It's not worth dignifying, or trying to convince anybody not already aware that labor unions are mostly abhorred by employers. Some employers, as a practical strategy, try to live in harmony with unions because they have no choice than to put up with them.
But they are always about the "bottom line" and union wages and benefits are obstacles to their coveted divine right of unlimited profit.
Almost four-fifths of private construction in New York is reportedly done with predominantly non-union laborers, at "open-shop" sites that allow contractors to save 30 percent of costs.
The Economic Policy Institute notes that "union construction workers earned an average 40 percent more than their non-union workers." And non-union work sites, which are less rigorously inspected, represented 86 percent of construction deaths in New York, according to the New York Committee for Occupational Safety and Health.
Ever-diligent promoters of corporate greed often cloak their hard line with the soft stifling pillow of false assurances.
Louis Colletti, president and CEO of the New York Building Trades Employers’ Association, opposed Carlos' Law because of its "punitive effect" — the boosting of insurance liability rates and purported stroking of a recession. Compared with insurance costs per square footage in other states, New York's is "astronomical and out of line,” he’s claimed. He fears this aggravates New York's housing shortage, affordability crisis and market downturn.
Cloaking themselves in the mantle of social equity, (they have multi-purpose mantles in their wardrobe), many within the business community have expressed anxiety that the tightened mandates of Carlos' Law may disproportionately harm minority and women-owned small businesses.
That's the "crocodile anxiety" version of crocodile tears.
Mr. Colletti proposed some "minor changes" to the legislation. He favored making the fines a ceiling, not a floor.
Call me sentimental, but I don't think we should cap the value of a human life or the financial embarrassment of minimizing it.
He further wishes the law would "clearly define the standard of culpability within the law as criminal recklessness.” Would that include thumbing their corporate nose at a "stop work" order?
And he urges a focus on the exact meaning of "serious injury.” Does that mean that the classification of two broken hips and a shattered pelvis could still be accommodated into a more employer-friendly standard?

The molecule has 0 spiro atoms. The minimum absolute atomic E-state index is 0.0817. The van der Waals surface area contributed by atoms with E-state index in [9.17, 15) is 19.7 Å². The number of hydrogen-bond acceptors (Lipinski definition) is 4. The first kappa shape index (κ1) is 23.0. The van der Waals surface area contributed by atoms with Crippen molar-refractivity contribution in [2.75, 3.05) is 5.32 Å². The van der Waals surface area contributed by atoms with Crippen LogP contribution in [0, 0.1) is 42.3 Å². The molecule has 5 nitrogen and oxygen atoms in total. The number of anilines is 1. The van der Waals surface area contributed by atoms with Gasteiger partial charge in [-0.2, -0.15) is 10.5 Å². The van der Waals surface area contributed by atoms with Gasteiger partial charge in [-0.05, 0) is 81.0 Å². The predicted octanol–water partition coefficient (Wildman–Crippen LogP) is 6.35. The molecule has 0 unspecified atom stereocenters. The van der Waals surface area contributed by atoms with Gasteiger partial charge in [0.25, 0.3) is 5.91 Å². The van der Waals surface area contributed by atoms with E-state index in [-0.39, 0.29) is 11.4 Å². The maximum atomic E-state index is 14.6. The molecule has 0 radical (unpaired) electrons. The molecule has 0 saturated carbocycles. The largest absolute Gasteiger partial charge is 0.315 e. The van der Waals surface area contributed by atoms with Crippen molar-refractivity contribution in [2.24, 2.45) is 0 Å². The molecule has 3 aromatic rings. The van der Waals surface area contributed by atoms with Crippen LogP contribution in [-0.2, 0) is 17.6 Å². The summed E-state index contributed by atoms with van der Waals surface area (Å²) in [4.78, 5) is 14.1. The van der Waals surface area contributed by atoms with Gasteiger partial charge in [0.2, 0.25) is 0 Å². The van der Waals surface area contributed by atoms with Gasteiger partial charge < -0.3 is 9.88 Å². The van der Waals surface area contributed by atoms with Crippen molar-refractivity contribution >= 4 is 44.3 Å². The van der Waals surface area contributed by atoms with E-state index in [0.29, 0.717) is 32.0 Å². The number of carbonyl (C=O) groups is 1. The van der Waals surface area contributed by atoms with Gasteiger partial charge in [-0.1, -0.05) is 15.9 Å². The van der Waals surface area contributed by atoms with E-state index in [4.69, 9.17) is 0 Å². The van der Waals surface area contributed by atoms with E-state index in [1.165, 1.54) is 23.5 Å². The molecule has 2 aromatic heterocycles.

Prosecutions of corporate lawbreaking directly linked to employee injuries should be swift, consistent and harsh. Individuals, not just their companies, should be personally liable, even to the point of incarceration.
"If you can't do the time, don't do the crime," we admonish our restless youth. To our corporate friends, this caveat: "If you can't pay the price, don't do the vice.”
The event that led to Carlos' Law would be a footnote in the government's archives of unfortunate incidents, if it got even that much traction, were it not for labor unions. They are the spearheads of progress.
According to a Gallup poll from a few months ago, 71 percent of Americans approve of labor unions. The National Labor Relations Board reported that during the 2021-2022 fiscal year, petitions for union representation rose by 53 percent. And the AFL-CIO Central Labor Council notes that a "survey of non-union skilled and hourly workers revealed 70 percent of those workers would join a union at their current job, and about 40 percent said they were more likely to do so today than they were just three years ago.”
No elected official merits guaranteed permanent endorsement. It must be continually and unflaggingly re-earned.
But with Carlos' Law, and her signature on additional legislation that establishes, according to the Cortland Voice, "a registration system for contractors and subcontractors engaged in public work and covered private projects,” New York's Governor Kathy Hochul has taken bold steps to solidify support.
The blood of Carlos Moncayo courses through all workers for whom, no less than a soldier lost in a battle for freedom, he made the supreme sacrifice. He was an undocumented immigrant whose living legacy is now documented in law.